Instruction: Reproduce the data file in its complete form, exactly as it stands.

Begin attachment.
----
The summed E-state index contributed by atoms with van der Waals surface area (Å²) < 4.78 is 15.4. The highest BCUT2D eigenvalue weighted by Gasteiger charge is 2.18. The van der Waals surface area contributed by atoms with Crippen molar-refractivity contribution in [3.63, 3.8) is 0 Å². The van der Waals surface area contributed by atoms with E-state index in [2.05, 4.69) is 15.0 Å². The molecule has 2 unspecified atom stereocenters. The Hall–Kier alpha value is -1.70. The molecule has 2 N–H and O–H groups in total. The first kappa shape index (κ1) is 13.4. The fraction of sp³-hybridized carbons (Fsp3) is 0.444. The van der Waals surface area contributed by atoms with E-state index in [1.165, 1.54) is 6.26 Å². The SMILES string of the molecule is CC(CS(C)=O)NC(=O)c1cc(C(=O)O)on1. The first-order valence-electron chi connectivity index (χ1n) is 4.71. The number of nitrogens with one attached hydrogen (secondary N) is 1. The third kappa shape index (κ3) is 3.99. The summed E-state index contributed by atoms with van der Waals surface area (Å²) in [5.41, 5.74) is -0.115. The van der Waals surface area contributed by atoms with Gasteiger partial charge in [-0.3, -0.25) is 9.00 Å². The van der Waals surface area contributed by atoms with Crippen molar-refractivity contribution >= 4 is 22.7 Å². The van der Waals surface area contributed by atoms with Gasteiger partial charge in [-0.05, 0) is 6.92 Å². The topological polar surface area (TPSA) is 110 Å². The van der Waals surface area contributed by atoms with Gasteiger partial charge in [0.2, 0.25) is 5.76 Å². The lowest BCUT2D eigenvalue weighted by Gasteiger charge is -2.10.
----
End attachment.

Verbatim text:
The summed E-state index contributed by atoms with van der Waals surface area (Å²) < 4.78 is 15.4. The highest BCUT2D eigenvalue weighted by Gasteiger charge is 2.18. The van der Waals surface area contributed by atoms with Crippen molar-refractivity contribution in [3.63, 3.8) is 0 Å². The van der Waals surface area contributed by atoms with E-state index in [2.05, 4.69) is 15.0 Å². The molecule has 2 unspecified atom stereocenters. The Hall–Kier alpha value is -1.70. The molecule has 2 N–H and O–H groups in total. The first kappa shape index (κ1) is 13.4. The fraction of sp³-hybridized carbons (Fsp3) is 0.444. The van der Waals surface area contributed by atoms with E-state index in [1.165, 1.54) is 6.26 Å². The SMILES string of the molecule is CC(CS(C)=O)NC(=O)c1cc(C(=O)O)on1. The first-order valence-electron chi connectivity index (χ1n) is 4.71. The number of nitrogens with one attached hydrogen (secondary N) is 1. The third kappa shape index (κ3) is 3.99. The summed E-state index contributed by atoms with van der Waals surface area (Å²) in [5.41, 5.74) is -0.115. The van der Waals surface area contributed by atoms with Gasteiger partial charge in [-0.3, -0.25) is 9.00 Å². The van der Waals surface area contributed by atoms with Crippen molar-refractivity contribution >= 4 is 22.7 Å². The van der Waals surface area contributed by atoms with Gasteiger partial charge in [-0.05, 0) is 6.92 Å². The topological polar surface area (TPSA) is 110 Å². The van der Waals surface area contributed by atoms with Gasteiger partial charge in [0.2, 0.25) is 5.76 Å². The lowest BCUT2D eigenvalue weighted by Gasteiger charge is -2.10.